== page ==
OSHA requirements are set by statute, standards and regulations. Our interpretation letters explain these requirements and how they apply to particular circumstances, but they cannot create additional employer obligations. This letter constitutes OSHA's interpretation of the requirements discussed. Note that our enforcement guidance may be affected by changes to OSHA rules. Also, from time to time we update our guidance in response to new information. To keep apprised of such developments, you can consult OSHA's website at https://www.osha.gov.

March 6, 1998

Mr. J. Nigel Ellies, President
Dynamic Scientific Controls
P.O. Box 445
Wilmington, DE 19899-0445

RE: 29 CFR 1926.20(b); 1926.21(b); 1926.500(b); 1926.502(d)

Dear Mr. Ellis:

This is in response to your letter of November 11, 1997, to the Occupational Safety and Health Administration (OSHA.) You expressed concern about body harnesses that incorporate body belts encircling the waist. You also note that some workers do not use, or remove, parts of the body harnesses.

The term "body harnesses," as defined in subpart M: Fall Protection (1926.500(b),) means "straps which may be secured about the employee in a manner that will distribute the fall arrest forces over at least the thighs, pelvis, waist, chest and shoulders with means for attaching it to other components of a personal fall arrest system." This definition does not exclude the use of a waist or chest strap as part of the full body harness as long as the harness properly distributes the fall arrest forces. Also, section 1926.502(d)(16) requires the "system" (as a whole) to limit the maximum arresting force on an employee to 1,800 pounds (8 kN.)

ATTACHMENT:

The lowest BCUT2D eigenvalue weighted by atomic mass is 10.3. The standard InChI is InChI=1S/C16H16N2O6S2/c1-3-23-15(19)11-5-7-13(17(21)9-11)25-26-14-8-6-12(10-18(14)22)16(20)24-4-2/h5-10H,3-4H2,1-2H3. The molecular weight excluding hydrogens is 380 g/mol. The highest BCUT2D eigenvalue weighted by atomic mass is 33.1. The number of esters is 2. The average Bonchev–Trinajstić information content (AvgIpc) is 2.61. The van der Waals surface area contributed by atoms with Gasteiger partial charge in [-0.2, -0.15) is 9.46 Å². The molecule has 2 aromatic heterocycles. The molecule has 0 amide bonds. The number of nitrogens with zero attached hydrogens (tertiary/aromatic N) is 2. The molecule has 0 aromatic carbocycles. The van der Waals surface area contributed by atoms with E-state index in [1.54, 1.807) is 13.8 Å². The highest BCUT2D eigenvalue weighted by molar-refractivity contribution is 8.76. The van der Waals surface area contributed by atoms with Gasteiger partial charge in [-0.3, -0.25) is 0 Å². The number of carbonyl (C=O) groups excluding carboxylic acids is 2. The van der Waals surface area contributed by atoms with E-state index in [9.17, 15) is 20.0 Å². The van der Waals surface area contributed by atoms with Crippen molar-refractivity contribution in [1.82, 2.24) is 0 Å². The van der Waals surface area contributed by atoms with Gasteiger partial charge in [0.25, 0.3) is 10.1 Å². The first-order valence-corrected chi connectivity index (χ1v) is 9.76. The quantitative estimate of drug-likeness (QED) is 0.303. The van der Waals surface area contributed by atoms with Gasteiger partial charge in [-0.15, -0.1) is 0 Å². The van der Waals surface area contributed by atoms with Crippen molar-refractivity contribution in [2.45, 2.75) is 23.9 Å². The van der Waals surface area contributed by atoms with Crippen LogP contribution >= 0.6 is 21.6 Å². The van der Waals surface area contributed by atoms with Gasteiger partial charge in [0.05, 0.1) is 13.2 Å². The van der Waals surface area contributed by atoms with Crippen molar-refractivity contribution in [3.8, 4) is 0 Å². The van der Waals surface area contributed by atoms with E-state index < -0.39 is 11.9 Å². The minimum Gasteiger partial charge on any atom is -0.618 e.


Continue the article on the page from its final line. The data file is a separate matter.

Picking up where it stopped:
With regard to the improper use of the equipment, if employees are properly trained, they are less likely to misuse equipment. Sections 1926.20(b) and .21(b) require employers to train employees and ensure that equipment is used properly.

There is no evidence on the record showing that employees would be harmed in a fall while properly wearing an appropriately designed full body harness that has a waist strap encircling the body. However, the agency plans to open subpart M later this year and we encourage you to comment on this issue and submit any relevant information during the rulemaking process.

If you require any further assistance, please do not hesitate to contact us again by writing to: Directorate of Construction - Office of Construction Standards and Compliance Assistance, Room N3621, 200 Constitution Avenue, N.W., Washington D.C. 20210.

Russell B. Swanson, Director
Directorate of Construction